To apply:
 send CV and a letter of interest to: (with the names and contact details of two referees who will not be contacted without permission).
For more information on the WHRD- IC and its work:

Concrete steps towards better protection of human rights defenders

March 15, 2012

On March 8 and 9, 2012, the Observatory for the Protection of Human Rights Defenders, a joint programme of the World Organisation Against Torture (OMCT) and the International Federation for Human Rights (FIDH), organised the fourth “inter-mechanisms” meeting, which was hosted by the Office of the United Nations (UN) High Commissioner for Human Rights (OHCHR) in Geneva, Switzerland. This is a unique informal platform where under Chatham House Rules key actors meet to fine tune standards and mechanisms for Human Rights Defenders.

On this occasion, international and regional mechanisms and programmes for the protection of human rights defenders – operating within the United Nations, the African Commission on Human and Peoples’ Rights (ACHPR), the Council of Europe, the Inter-American Commission on Human Rights(IACHR) and the OSCE Office for Democratic Institutions and Human Rights – joined by representatives of the European Union, the International Organisation of the Francophonie and various NGOs, discussed the drafting of a joint report on existing standards and recommendations related to the protection of human rights defenders at the international and regional levels. IACHR offered to take a coordinating role in drafting the report, with the back up of the Observatory. This report would be inspired by the 2011 Commentary of the UN Declaration on Human Rights Defenders by the UN Special Rapporteur on Human Rights Defenders and the IACHR Second Report on the Situation of Human Rights Defenders. Such a document, the first of its kind, will not only be a useful tool to human rights defenders, States and other relevant stakeholders, but will also demonstrate a unity of approaches among mechanisms.

Participants also shared their experiences and lessons learnt in order to identify possible ways tostrengthen the coordination and cooperation among existing mandates on the protection of human rights defenders. In particular, action-oriented discussions focused on how to ensure accountability for human rights violations against human rights defenders, which is a central issue for all mechanisms and programmes in order to combat impunity.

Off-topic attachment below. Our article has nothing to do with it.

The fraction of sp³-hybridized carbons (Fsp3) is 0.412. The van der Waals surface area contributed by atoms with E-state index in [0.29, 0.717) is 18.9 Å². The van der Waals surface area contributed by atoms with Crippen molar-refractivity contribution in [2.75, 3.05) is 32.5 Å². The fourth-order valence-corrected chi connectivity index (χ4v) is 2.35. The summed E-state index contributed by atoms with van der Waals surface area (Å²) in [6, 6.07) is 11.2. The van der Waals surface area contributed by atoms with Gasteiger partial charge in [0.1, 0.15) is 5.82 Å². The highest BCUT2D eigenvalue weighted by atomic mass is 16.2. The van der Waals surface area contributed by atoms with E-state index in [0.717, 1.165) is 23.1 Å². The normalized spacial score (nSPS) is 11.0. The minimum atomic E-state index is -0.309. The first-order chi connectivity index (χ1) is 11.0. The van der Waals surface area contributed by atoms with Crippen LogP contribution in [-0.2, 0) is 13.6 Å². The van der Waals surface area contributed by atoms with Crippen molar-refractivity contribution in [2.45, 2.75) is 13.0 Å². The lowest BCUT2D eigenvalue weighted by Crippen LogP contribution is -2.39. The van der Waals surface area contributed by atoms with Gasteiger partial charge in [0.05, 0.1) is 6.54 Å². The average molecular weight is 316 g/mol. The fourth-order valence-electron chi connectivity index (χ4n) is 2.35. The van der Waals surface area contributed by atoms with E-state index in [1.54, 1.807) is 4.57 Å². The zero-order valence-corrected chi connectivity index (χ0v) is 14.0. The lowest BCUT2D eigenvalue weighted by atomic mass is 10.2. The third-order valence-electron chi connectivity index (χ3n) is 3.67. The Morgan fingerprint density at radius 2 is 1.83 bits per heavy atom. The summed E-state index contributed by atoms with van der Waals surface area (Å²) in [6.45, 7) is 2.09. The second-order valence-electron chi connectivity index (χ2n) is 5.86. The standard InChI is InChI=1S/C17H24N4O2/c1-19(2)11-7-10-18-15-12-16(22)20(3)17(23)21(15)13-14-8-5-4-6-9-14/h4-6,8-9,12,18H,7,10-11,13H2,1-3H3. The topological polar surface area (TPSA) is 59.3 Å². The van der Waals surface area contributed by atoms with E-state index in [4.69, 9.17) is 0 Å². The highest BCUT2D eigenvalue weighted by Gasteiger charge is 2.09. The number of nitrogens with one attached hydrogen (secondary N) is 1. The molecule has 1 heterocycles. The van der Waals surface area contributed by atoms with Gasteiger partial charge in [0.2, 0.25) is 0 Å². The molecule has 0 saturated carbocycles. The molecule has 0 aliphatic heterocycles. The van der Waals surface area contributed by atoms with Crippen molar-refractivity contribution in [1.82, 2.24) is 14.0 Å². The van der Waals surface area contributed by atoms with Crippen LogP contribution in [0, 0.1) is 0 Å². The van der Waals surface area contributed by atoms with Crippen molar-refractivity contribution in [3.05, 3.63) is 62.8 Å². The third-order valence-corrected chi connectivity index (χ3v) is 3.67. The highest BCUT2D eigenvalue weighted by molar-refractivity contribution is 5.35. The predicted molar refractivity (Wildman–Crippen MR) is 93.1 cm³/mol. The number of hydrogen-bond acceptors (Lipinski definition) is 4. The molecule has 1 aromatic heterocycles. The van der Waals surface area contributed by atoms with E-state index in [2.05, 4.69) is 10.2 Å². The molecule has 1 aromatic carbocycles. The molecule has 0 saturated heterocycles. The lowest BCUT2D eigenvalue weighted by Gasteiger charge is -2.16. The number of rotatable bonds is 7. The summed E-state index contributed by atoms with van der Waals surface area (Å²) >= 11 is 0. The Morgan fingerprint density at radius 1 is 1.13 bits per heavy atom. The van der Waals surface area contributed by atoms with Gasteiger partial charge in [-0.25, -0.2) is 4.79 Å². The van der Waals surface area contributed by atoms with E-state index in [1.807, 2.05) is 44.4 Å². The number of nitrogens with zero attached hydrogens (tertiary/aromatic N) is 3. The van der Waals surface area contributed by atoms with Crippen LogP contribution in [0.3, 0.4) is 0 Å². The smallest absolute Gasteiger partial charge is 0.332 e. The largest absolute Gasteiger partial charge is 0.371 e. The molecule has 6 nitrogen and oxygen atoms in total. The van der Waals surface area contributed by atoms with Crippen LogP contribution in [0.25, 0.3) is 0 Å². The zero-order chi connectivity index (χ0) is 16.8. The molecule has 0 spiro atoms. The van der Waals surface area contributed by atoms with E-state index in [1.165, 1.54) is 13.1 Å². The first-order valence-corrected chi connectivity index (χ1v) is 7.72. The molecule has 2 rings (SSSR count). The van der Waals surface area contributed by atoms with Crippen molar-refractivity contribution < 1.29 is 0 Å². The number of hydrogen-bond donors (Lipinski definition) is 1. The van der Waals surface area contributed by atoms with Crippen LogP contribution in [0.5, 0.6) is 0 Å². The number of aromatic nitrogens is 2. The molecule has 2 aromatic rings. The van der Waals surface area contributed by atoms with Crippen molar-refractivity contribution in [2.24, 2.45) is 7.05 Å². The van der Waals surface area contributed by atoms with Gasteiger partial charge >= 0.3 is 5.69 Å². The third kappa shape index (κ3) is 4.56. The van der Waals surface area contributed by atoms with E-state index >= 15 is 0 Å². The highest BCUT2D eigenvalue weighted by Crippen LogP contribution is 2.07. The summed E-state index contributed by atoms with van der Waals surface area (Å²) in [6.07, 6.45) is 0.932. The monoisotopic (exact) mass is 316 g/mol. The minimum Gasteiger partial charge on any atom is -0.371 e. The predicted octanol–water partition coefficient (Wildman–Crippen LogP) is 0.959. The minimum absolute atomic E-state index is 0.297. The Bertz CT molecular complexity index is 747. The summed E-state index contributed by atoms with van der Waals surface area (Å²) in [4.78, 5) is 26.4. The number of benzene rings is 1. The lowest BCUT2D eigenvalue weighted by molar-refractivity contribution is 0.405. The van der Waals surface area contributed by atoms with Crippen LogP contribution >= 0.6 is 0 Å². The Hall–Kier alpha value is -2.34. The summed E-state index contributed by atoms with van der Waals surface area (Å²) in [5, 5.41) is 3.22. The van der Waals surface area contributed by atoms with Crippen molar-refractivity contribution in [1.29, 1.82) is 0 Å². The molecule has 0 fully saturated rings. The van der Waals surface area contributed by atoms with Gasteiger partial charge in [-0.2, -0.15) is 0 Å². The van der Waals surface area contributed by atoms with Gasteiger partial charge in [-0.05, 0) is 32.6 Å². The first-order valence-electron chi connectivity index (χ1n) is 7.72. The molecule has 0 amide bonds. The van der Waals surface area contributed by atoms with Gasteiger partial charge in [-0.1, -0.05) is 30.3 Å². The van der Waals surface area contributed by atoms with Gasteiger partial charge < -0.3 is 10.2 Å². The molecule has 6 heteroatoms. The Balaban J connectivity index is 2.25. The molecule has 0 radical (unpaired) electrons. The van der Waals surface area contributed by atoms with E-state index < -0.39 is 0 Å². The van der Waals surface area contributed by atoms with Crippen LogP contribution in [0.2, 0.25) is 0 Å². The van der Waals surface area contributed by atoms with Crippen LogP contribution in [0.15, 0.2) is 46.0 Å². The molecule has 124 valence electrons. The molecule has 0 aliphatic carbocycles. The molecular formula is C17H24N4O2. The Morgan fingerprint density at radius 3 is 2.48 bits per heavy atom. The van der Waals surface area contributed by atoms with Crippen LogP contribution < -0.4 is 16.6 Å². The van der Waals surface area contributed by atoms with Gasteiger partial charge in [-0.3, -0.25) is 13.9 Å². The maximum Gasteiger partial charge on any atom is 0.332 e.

Participants also discussed core policy challenges affecting the protection of human rights defenders in relation to freedom of association, as well as possibilities of cooperation with the newly appointed UN Special Rapporteur on the rights to freedom of peaceful assembly and of association. A specific focus on the right to receive and access funding, including foreign funding was discussed, reflecting renewed preoccupations by mechanisms on restrictions by States in this regard. These issues should be further discussed during a future inter-mechanisms meeting, to be organised by the Observatory.

For more information, please contact :

• OMCT : Delphine Reculeau : + 41 22 809 49 39
• FIDH : Karine Appy / Arthur Manet : + 33 1 43 55 25 18

Concrete steps towards better protection of human rights defenders / March 15, 2012 / Urgent Interventions / Human rights defenders / OMCT.

Iran ‘continues’ its good cooperation with the UN………

August 8, 2011

According to the official iranian students news agency (ISNA) on 6 August, Iran continues to work with the UN Human Rights Council and the UN High Commissioner for Human Rights as it used to do. “We have good relations with the UN Human Rights Council and UN High Commissioner for Human Rights. We are sorry that some countries use the issue of human rights as an instrument and this time the US and some western states have employed human rights as an instrument to press Iran, but these pressures will go nowhere,” said Iranian Foreign Minister Ali Akbar Salehi in a press conference referring to reports that a special United Nations human rights reporter has called for travel to Iran.

see: ISNA – 08-06-2011 – 90/5/15 – Service: / Foreign Policy / News ID: 1821676.

On 20 July I reported already in this blog that Mohammad Javad Larijani, Iran’s secretary general of the high council for human rights, had rejected the appointment of a rapporteur on the human rights situation in Iran and that  Iran “will not accept the decision”; so the Minister of Foreign Affairs is not totally aware of the position taken by the SG of the High Council for Human Rights.

NGOs in China and Europe, just published, contains fascinating information

March 8, 2011

One should be careful praising books to which one has contributed oneself. But I make an exception for this volume which makes a comparison of the experiences of NGOs in China and Europe. The chapters on China contain the most comprehensive and up-to-date analysis of various types of NGOs currently active in the country. The contributions on foreign NGOs in China, non-governmental think tanks, public interest legal organizations, labour related NGOs and charity organizations, are the first in English to discuss successful experiences as well as the difficulties they face in the post-Mao era. They show that the Chinese government does not know on which foot to dance. It wants a flourishing civil society (without which social and economic growth cannot be sustained) but also wants to continue to exercise full control over developments less ‘harmony’ is threatened.  This applies specially to NGO work in the sensitive human rights sector.